No nudity, but a bunch of woman in Jabba’s palace are seen dancing in scantily clad clothes. Lasts for a couple minutes.
Princess Leia is seen inadequately dressed for a while. You momentarily get a peek at her buttock and breasts from a few angles. No nudity whatsoever


Film review:Translated by www.rabudo-ru.com


It’s been a long time coming, post it. There may be some fallacies in it.

Main article.

Here’s what happened: the movie had started while I was sitting stupidly outside the cinema. I hurried in in the dark and saw Anakin Obi-Wan and Count Dooku in the middle of a battle in front of me. In a cluster of empty seats I pondered and picked the middle seat to sink into, ready to enjoy a personal scene of self-indulgence. But I wasn’t the only one who looked foolish, then the sound of voices brought a geezer in a Benelux Star Wars T-shirt (Master Yoda) – oh no, this is a small town, geezers with homemade lightsabers don’t greet the final rites in places like this – and the visitor was a geezer who was more than a match for me. The visitor was a young man not much older than me, holding a preschool boy in his arms, and they rested their butts on the left-hand seat in the same row as me, turning my individual session into our little group session …… During the film screening, the man occasionally whispered explanations for the child on his lap The man was occasionally whispering explanations to the child on his lap, and the child was asking the same professional questions such as ‘Is that man the Black Knight? I was distracted from the personal experience of the film and realised that there was already a successor to the Star Wars culture.

The Force and Space Opera – 32 years of the Star Wars saga

Text/yakumo=Crow Cry Demon

Before this article was born, I was faced with the Star Wars Pombo material and hesitated how to cut through it, when I came across a quote from George Lucas, the creator god of Star Wars, who said: “For someone like me who writes and directs, the narrative in the film is my life, and what I write is a little bit of everyday life, I don’t write those fictional stories, because without two or three years I don’t write fictional stories because you can’t finish a script without two or three years, so the stories I write have to be relevant to me, I can’t just spend a week on it because I find it interesting, it’s like getting married, you have to love each other for four or five years first, maybe for the rest of your life.” It is well known that Star Wars has occupied Lucas’ life for 32 years, from his first draft in 1973 to 2005 when Star Wars Prequel III brought the epic to a close, the story of Star Wars is as relevant to his life as the two sides of the coin. So this essay will begin with Lucas’ teenage years and attempt to look at the full spectrum of Star Wars and Lucas’ story.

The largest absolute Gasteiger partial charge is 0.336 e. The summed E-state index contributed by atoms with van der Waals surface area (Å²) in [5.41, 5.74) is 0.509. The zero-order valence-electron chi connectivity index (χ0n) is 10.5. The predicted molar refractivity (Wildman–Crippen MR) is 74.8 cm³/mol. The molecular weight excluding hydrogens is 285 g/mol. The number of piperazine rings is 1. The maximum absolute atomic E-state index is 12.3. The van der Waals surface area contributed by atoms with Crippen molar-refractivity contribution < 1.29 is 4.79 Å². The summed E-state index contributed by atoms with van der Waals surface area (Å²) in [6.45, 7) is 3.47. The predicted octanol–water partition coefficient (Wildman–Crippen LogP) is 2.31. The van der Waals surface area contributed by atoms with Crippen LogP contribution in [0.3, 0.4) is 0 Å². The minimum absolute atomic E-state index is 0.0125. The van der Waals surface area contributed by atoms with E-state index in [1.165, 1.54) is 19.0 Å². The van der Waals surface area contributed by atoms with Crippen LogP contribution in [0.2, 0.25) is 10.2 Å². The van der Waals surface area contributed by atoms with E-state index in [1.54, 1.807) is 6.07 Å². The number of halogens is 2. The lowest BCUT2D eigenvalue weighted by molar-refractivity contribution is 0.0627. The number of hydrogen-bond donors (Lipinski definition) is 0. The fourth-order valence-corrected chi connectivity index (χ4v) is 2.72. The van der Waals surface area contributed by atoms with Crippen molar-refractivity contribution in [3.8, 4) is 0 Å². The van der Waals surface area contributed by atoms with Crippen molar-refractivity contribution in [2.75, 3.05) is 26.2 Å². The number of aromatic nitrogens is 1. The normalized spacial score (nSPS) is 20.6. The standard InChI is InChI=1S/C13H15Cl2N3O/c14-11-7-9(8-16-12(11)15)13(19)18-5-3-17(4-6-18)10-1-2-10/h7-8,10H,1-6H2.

Outside the Star Wars Era

The world has never been short of prophets, from Christ and his disciples to Nostradamus to Jules Verne and even to Harry Shedden, whose eyes looked straight ahead at every move in the future and were widely talked about for a distant time past, yet few are considered competent historians, and it seems that the reason for this is because the human eye is born in front, so the scene behind them is more difficult to discern.

As the walnut faded in front of the teenager’s eyes, it was unclear to the teenager exactly what had happened in the crash that had just taken place. George Lucas, like the boys of his time, was pursuing his dream of Formula 1 racing with abandon, until he had a vision of a walnut tree that cycled through the life process of flourishing and fading before his consciousness faded. An ambulance comes to the rescue of the dying high school graduate-to-be, and although his heart has stopped, the teenager has a surprising brush with death. This reminds me of a magical phenomenon in Tibetan Buddhism known as vasanas, which refer to classics that are hidden away when a religion is struck by a catastrophe and later rediscovered, and are divided into book collections, sacred collections and knowledge collections. It is said that when a classic or a mantra cannot be passed on, it is hidden by a deity in the depths of a person’s consciousness so that it will not be lost. When the conditions for retransmission became available, by some mystical revelation, the person who opened the vasanas was able to recite them into a record. Then Lucas woke up anew, and the Sense Collection made him a historian with an understanding of the twists and turns of the ancient galaxy.

Having experienced major changes in his life, Lucas was convinced that some mysterious force was protecting him, until the idea of ‘FORCE’ developed in Star Wars, and he was able to build the complex world of Star Wars based on the belief that everything is spiritual. People are as unprepared for the turn of events as they are unpredictable. After the accident, Lucas changed overnight from a rambunctious teenager to a different person with an extreme obsession with books and stories, reading a great deal of science fiction and drama while in his hospital bed, and being heavily influenced by the TV series Flash Gordon. Discharged from hospital four months later he enrolled in a local prep school in Modesto, California, and in 1963 enrolled in the film department of the University of Southern California, when the door to the future began to open gradually for the young man.